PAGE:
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Christian Aid’s web-doc ‘Big River Rising’ nominated for a Green Award at the Sheffield Doc Festival

Sheffield Film Festival Green Award Etmb

21 May 2013 - The internationally acclaimed Sheffield Doc Festival has nominated Big River Rising, an interactive documentary produced by international development agency Christian Aid, for a Green Award, its category to honour documentaries addressing major environmental challenges.

The web-documentary, which will screen at the festival from 12- 16 June 2013, was shot in the Philippines during the dramatic August 2012 monsoon deluge, and demonstrates the importance of science in helping slum dwellers in Manila cope with flooding that claims innocent lives every year. 

The severe monsoon weather caused flooding throughout the Manila metropolis and forced more than 700,000 people to evacuate. Big River Rising uses a combination of photography, text, graphics, audio and video, to tell the story of a poor riverside community forced to flee their shantytown homes. 

The web-doc, also shortlisted for a One World Media Award this year, follows mother-of-five Belen de Guzman, a trained river monitor, as she helps coordinate the slum’s evacuation while her own home disappears beneath the floodwaters.

It explores how scientists are working with Christian Aid and local partner organisations to train poor communities, like Belen’s, to understand their geological environment, the hazards they face and their local chaotic weather systems. They are encouraged to develop life-saving early warning systems and community evacuation plans, and to lobby the Filipino government for lasting solutions.

Emma Wigley, co-producer and multimedia officer at Christian Aid said: ‘It was a surprise and pleasure to be invited to show Big River Rising at the Sheffield Doc Festival and to be nominated for their Green Award. Online documentaries provide a great opportunity for organisations with small budgets, like Christian Aid, to communicate and explore important but complex subjects.

‘The work our partners are doing in the Philippines, combining science with disaster resilience, is truly inspiring and an innovative approach to development. We hope we have been able to communicate that, as well as giving a voice to the communities we serve.’   

Big River Rising was made with the help of the Manila Observatory, Marine Science Institute, National Institute of Geological Sciences, and Storyplanet, a multimedia publishing platform, which hosted the web-doc free of charge. It was funded by the Department for International Development (DFID).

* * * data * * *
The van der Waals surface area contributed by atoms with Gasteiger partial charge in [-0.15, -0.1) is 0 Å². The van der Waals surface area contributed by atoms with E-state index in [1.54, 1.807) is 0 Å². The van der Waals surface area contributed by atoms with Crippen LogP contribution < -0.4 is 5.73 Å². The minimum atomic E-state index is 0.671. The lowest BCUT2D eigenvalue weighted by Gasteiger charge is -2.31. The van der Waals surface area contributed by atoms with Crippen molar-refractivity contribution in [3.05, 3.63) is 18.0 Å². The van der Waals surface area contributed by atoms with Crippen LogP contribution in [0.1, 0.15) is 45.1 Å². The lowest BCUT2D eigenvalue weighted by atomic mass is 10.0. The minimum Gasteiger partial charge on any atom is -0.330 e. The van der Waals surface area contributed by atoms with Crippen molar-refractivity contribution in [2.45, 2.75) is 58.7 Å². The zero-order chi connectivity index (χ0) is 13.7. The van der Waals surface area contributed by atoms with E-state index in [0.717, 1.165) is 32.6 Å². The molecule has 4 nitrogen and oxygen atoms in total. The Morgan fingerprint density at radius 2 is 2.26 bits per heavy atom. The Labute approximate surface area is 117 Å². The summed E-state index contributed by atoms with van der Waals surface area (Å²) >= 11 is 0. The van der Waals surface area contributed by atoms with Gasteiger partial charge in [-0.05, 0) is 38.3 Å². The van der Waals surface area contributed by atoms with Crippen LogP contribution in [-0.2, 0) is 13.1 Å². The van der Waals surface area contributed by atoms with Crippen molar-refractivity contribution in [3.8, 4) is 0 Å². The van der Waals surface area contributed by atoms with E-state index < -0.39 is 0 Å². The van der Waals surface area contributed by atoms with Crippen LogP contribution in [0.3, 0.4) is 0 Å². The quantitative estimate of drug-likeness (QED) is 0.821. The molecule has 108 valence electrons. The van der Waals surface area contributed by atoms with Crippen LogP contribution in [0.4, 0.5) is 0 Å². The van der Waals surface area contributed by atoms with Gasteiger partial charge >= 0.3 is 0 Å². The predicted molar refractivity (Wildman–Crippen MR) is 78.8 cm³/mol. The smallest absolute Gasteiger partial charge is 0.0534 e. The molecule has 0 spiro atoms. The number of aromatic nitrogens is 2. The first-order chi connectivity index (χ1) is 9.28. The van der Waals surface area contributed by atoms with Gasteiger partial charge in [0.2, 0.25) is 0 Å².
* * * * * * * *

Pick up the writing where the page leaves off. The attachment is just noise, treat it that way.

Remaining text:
Funding from UK aid helps support Christian Aid partnerships such as those in the Philippines with scientists, and groups representing the urban poor. You can watch Big River Rising via Christian Aid’s website christianaid.org.uk/bigriverrising

If you would like further information please contact Emma Wigley on 0207 523 2444 or email ewigley@christian-aid.org. Call the 24 hour press duty phone on 07850 242950


Notes to editors:

1. The UK government has committed to making disaster resilience a central element of its work through the Department for International Development (DFID).  DFID has taken a leadership role, developing ideas into practical action and committing resources to its implementation. DFID ensures its humanitarian responses support long term resilience and development work, and deliver the right results, along with value for money for the UK taxpayer. One of the ways DFID achieves this is through its funding to experienced organisations such as Christian Aid.

2. Storyplanet is a new type of publishing platform that allows anyone to easily build interactive content with video, photos, audio, text and graphics. Storyplanet is currently in beta and free to use.  https://www.storyplanet.com/index

3. Christian Aid works in some of the world's poorest communities in around some 50 countries at any one time. We act where there is great need, regardless of religion, helping people to live a full life, free from poverty. We provide urgent, practical and effective assistance in tackling the root causes of poverty as well as its effects.

4. Christian Aid has a vision, an end to global poverty, and we believe that vision can become a reality. We believe that the underlying causes of poverty were made by, and can be ended by, human action. Our strategy for building the power of us all to end poverty is embodied in a new report ‘Partnership for Change’: http://www.christianaid.org.uk/Images/2012_strategy.pdf

5. Christian Aid is a member of the ACT Alliance, a global coalition of 125 churches and church-related organisations that work together in humanitarian assistance, advocacy and development.  Further details at http://actalliance.org

6. Follow Christian Aid's newswire on Twitter: http://twitter.com/caid_newswire

7. For more information about the work of Christian Aid visit http://www.christianaid.org.uk